Exploring the Relationship between College Students’ Barriers to Exercise and Motivation

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Background: Demographics among college students are becoming increasingly diverse and the enrollment of students who are considered "nontraditional" is on the rise. Traditional and nontraditional students are faced with numerous physical activity barriers and increased responsibilities when it comes to balancing school, work, and physical activity. The purpose of this study was to examine relationships between college students' barriers to exercise and motivation among traditional and nontraditional students. Furthermore, the study explored the relationships between college students' barriers to exercise and motivation among males and females. Methods: Participants (n = 217) completed the Barriers to Being Active Questionnaire, the Psychological Need Satisfaction in Exercise Questionnaire, and the International Physical Activity Questionnaire. Results: The study found there were no differences among motivational factors, barriers to exercise, and traditional and nontraditional students. Females in this study reported significantly higher ratings of barriers compared to males. However, they reported higher ratings in the competence construct of Self-Determination Theory as compared to males. Conclusions: The current study, revealed traditional and nontraditional students, as well as males and females, all reported the same top three barriers to exercise that include: lack of time, energy, and willpower. Understanding college students' motivation and barriers to physical activity is an important step in developing strategies to help them enhance their health and well-being. With the help of health professionals, college students can learn how to overcome these barriers.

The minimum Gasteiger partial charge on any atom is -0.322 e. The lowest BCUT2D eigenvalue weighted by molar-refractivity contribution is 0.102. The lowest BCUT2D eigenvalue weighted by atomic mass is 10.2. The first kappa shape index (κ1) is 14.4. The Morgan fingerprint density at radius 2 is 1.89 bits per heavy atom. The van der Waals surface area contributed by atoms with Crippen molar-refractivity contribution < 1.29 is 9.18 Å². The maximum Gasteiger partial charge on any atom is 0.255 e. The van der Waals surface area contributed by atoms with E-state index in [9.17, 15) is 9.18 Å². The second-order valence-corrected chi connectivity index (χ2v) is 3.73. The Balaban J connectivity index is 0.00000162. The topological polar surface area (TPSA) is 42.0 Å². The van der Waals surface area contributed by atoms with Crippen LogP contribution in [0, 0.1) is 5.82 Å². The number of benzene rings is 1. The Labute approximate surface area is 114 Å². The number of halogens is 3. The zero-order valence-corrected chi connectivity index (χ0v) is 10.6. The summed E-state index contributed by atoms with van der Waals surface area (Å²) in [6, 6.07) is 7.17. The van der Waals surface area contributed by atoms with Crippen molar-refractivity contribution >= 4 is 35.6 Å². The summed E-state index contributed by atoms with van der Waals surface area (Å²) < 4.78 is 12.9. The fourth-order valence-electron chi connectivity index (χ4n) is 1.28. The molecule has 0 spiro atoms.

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American Journal of Health Studies

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